Things work fine
How does ... the eye work?
How do you see
Before you can see something, a lot of small work steps have to be carried out in the eye - and at an incredibly high speed. In order for us humans to be able to see an object, light has to fall on it, for example from the sun or a lamp. The object then automatically reflects the light. That means he throws it back. By looking at the object, we take in this reflected light through the eyes.
The light first penetrates the conjunctiva and the cornea up to the pupil. The pupil is the black "hole" in the middle of the eye. It controls how much light comes into the eye. When it's dark, the pupil dilates so that enough light can be absorbed. When it's very bright, make it as small as possible so that too much light doesn't get through. The colored circle around the pupil is called the iris. So when you talk about the color of the eyes, you mean the color of the iris. It is a muscle ring that aids the pupil in shrinking and enlarging.
Chopsticks and cones
Once it has crossed the pupil, the light hits the lens. Here it is bundled and broken - that is, what is seen is turned upside down. So it depends on the retina. All possible information about what has been seen is now collected there. There are millions of tiny helpers for this: the chopsticks and the cones. The chopsticks are responsible for recognizing how light or dark what is seen is. The cones are responsible for ensuring that you can see it sharply and, above all, in color. However, the cones only work when there is enough light. This is the reason why you can only see everything blurred and gray in the dark: You then only see with the chopsticks!
The information collected is passed on to the optic nerve. This brings them directly to the brain. Only then are they evaluated and put together to form a correct image - the image that you then see the right way round.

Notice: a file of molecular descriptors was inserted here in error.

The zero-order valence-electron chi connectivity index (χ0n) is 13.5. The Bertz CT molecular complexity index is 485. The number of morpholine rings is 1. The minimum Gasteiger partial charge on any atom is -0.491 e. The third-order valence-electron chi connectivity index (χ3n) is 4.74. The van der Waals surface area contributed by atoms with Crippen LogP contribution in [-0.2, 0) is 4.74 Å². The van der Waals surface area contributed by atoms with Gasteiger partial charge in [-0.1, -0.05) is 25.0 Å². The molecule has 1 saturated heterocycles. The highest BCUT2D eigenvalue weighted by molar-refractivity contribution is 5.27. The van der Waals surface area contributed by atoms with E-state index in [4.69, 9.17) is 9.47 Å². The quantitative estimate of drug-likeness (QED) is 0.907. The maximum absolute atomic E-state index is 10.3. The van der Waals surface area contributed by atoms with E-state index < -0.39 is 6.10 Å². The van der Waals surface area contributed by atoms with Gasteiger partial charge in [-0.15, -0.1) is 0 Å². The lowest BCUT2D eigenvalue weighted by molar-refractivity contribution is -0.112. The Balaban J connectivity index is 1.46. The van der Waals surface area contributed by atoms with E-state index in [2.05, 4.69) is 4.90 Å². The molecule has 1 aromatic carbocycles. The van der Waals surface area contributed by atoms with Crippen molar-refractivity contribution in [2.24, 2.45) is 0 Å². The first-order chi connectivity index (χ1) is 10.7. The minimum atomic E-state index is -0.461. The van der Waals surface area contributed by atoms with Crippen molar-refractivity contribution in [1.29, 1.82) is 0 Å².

Did you know that the eye is really well protected?
Because the eyes are so important, but also sensitive, the body protects them particularly well. The eyelids protect them from too much brightness and from things that could get into the eye. The tear fluid is there to keep the eyes always moist and to wash dirt out of the eye. The eyelashes and eyebrows are also there to protect the eyes: They prevent dirt and sweat from getting into the eyes.
In order to see things at different distances, the eye has to adjust each time. As you get older, however, the eye can usually no longer focus as sharply as before. That's why many wear glasses in old age. But there are other problems with vision:
Myopia: If you are nearsighted, you can see close things well, but far away things are very blurred. This is because the parts of the eye don't work perfectly with each other. The light beams are bundled by the lens in such a way that they meet in front of the retina. Myopia is often congenital. But it also matters how you behave and how you look after your eyes. Reading in poor light, for example, can promote myopia. You can find out more here: Playing outside: For really good eyes
Farsightedness: If you are farsighted, you can only see things near by blurred. Here the light rays are bundled in such a way that they would only really meet behind the retina. As with nearsightedness, the eye can easily be helped with glasses.
Color blindness: Some people are color blind. For example, you can't tell green from red. The reason for this lies in the cones. They are either disturbed or absent. Color blindness is most common in men and boys.
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